The Volcker Rule

One of the major components of the 2010 Dodd-Frank financial reform bill (The Dodd-Frank Act) is the Volcker Rule that is designed to prevent banks from engaging in proprietary (or “prop”) trading, or in acquiring or sponsoring a hedge fund or private equity fund.  Prop trading has been defined to be “engaging as a principal for the trading account of a banking organization for the purpose of obtaining profits by short-term price movements.” The assumption is that prop trading was a key factor in the financial crisis of 2007-2009, and the intent is to separate risky trading activities from insured deposits. Thus, the rule would not apply to non-bank financial companies, even if they were deemed to be sufficiently large that they were “systemically” risky.

In order not to disrupt normal bank activities too much, there are “carve outs” for legitimate banking and risk management activities such as market making, underwriting, and hedging.  Let’s focus on the hedging carve out.  There is concern that it may be difficult to distinguish prohibited proprietary trading from risk mitigating hedging activities that are central to the business and risk management strategies of large banks.  For example, the CDS (credit default swap) trades that resulted in giant losses ($7 billion or so) by the JP Morgan “whale” have been explained as part of an overall hedging strategy.  Due in part to these complexities, three years have now passed since passage of the Dodd-Frank Act and the final version of the Volcker Rule still has not been drafted.  Volcker’s original proposal is said to be 11 pages in length; yet a recent (unapproved) draft of the official rule numbered several hundred pages, asked for comment on several hundred separate questions, and so far has received many thousands of comments (most of them not laudatory).

The Rube Goldberg-like chart below is one law firm’s depiction of the steps required in order to rebut the presumption that hedge trading is not prohibited speculative trading.  The chart shows a gauntlet of questions each of which must be addressed in order to qualify a position as permitted risk mitigating hedging activity.  An incorrect answer to any of these questions means that the activity falls into the prohibited (illegal) bucket.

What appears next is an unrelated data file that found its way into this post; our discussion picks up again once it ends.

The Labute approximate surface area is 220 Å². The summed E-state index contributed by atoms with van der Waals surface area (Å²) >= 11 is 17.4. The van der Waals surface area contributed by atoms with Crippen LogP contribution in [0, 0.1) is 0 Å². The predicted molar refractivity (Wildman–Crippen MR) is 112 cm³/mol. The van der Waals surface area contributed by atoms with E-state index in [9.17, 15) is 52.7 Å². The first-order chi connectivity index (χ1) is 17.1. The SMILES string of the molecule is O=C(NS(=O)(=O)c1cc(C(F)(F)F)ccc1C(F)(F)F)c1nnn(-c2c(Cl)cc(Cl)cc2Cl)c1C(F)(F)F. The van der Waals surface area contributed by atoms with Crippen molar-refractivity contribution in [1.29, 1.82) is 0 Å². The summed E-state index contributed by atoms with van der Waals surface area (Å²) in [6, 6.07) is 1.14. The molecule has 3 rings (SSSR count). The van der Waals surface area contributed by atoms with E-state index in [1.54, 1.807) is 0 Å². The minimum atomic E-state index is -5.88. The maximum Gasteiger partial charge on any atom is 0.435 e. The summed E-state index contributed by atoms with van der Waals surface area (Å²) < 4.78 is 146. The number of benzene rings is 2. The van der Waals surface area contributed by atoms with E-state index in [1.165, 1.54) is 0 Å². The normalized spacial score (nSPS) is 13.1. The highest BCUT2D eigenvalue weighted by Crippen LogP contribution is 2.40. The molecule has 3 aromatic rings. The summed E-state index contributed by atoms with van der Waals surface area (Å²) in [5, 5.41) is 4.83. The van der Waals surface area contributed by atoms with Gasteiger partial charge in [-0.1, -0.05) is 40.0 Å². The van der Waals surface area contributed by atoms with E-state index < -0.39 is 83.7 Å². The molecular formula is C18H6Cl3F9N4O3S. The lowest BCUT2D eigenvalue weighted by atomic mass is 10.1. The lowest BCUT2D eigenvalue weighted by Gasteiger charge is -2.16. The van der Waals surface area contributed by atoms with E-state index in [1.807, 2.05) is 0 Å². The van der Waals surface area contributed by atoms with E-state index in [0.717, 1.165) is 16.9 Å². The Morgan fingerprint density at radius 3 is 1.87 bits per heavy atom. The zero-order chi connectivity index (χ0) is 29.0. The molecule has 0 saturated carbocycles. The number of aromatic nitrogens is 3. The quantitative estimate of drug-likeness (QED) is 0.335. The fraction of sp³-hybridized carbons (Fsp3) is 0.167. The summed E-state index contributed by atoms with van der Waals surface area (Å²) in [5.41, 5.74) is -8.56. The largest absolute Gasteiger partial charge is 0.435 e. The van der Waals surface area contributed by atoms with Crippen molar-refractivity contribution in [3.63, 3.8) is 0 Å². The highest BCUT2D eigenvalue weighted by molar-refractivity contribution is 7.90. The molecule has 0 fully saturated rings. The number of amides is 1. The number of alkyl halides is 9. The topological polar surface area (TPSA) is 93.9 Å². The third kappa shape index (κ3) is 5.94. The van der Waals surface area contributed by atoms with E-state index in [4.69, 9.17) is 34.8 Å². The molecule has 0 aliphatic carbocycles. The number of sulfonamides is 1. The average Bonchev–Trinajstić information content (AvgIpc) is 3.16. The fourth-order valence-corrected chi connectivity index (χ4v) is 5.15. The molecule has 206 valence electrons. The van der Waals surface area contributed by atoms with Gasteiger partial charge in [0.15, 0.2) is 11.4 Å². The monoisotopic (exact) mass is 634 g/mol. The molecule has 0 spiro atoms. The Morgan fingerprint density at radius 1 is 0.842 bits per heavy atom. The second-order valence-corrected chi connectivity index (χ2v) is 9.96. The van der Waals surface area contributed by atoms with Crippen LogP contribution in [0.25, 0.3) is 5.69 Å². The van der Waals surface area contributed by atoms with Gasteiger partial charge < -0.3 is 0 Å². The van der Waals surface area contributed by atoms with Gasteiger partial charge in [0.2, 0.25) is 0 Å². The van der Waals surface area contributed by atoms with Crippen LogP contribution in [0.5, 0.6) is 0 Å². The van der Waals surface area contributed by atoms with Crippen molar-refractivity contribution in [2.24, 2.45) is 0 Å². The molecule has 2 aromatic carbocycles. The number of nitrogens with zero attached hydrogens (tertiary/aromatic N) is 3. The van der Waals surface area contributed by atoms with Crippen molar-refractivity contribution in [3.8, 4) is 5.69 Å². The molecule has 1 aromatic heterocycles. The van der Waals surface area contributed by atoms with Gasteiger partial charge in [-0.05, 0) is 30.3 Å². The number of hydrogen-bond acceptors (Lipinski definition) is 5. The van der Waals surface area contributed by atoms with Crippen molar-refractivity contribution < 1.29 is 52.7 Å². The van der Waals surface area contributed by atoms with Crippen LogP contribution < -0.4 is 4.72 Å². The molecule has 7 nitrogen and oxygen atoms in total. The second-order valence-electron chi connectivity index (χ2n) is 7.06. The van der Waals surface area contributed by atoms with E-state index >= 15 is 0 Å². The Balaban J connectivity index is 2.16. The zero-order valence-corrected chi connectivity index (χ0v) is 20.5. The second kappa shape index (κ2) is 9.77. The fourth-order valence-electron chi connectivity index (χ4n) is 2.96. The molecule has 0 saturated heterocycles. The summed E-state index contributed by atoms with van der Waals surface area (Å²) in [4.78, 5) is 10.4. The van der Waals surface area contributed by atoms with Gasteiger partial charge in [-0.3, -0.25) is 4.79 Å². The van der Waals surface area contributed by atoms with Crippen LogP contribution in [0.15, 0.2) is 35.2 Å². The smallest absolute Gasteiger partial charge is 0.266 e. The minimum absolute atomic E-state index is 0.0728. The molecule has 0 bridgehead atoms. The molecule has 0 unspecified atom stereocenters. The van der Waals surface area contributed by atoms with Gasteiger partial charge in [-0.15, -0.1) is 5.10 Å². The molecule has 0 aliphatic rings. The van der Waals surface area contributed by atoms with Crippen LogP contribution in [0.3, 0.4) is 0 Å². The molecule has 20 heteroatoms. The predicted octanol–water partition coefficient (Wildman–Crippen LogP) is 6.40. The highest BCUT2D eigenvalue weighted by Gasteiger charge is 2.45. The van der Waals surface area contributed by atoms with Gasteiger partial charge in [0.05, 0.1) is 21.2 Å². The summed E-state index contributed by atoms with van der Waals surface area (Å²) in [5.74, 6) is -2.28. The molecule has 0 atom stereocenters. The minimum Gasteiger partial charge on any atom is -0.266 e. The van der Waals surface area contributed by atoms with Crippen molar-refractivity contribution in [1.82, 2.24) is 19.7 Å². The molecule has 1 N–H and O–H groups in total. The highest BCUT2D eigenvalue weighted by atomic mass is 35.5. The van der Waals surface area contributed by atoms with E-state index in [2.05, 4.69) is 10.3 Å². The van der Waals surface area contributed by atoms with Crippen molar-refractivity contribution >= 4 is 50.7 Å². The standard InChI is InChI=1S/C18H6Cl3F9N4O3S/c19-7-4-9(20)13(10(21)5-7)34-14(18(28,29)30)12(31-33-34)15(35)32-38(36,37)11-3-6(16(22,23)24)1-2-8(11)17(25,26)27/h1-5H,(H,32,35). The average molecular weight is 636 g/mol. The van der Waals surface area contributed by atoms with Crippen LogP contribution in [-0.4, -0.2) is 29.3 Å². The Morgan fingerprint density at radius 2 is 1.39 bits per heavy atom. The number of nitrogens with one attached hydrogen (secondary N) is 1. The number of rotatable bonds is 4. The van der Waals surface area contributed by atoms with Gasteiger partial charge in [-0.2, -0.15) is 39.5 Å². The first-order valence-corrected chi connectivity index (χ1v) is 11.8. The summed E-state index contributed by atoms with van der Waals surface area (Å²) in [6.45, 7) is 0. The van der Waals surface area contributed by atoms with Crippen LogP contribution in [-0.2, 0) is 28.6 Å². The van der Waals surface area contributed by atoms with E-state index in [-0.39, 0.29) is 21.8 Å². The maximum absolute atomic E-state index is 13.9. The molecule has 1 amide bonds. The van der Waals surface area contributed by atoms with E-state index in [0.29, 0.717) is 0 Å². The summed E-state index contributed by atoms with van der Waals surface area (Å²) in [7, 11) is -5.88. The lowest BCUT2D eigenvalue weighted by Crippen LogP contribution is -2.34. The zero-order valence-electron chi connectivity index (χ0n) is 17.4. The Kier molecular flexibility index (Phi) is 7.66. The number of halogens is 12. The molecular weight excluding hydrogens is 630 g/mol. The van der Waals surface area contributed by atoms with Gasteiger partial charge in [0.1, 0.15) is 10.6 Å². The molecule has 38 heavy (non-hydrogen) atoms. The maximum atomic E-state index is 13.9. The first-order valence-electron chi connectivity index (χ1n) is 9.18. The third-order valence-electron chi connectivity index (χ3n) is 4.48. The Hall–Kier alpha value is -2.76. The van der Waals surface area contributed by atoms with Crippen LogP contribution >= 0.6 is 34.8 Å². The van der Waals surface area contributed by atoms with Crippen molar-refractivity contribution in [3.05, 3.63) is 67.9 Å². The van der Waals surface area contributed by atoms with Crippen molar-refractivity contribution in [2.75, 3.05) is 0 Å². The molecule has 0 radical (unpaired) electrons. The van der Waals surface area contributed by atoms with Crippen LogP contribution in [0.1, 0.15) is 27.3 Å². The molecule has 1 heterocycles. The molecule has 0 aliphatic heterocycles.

There are a number of problems here.  One is that the rule of unintended consequences.  It is entirely possible that the Volcker Rule as it is eventually implemented will weaken bank willingness to take on risky lending thereby reduce the supply of credit.  For example, the availability of jumbo mortgage loans (this means mortgages with a balance that exceeds the maximum for government programs) is based on bank willingness to hold such loans in portfolio.  Yet there is significant interest rate risk in holding long-term mortgage loans funded by deposits or borrowings.  In addition to duration and spread risk, there is also prepayment risk as the borrower generally holds the option to refinance the loan without penalty.  It is possible for banks to mitigate these risks by engaging in various interest rate swap, futures or options strategies, but the willingness to do so may be jeopardized by concern that regulators would deem these hedge strategies to be speculative. 

Another issue is the underlying premise of the Rule.  It is not clear that prop trading was a major factor in the financial crisis.  It is true that banks held large positions in mortgage backed securities and that these positions turned out to be disastrous in many cases.  But I think the key issue was the vulnerability of the banking system, and the shadow banking system, due to excessive leverage and reliance on short-term funding. 

I think a better way to go is to focus on reducing the real drivers of vulnerability.  Capital requirements on large banks should be tied to the riskiness of bank operations, and minimal capital levels should be increased.   The riskiness of bank operations depends on the positions held and their funding arrangements, not their intent.  It is true that the Dodd-Frank Act addresses both capital levels and liquidity requirements.  But the Volcker Rule is turning out to be a costly diversion, taking up a huge amount of intellectual effort for a limited and perhaps negative benefit.

 

If you answer correctly to the eight questions in Part 2C, you may move on to Part 3

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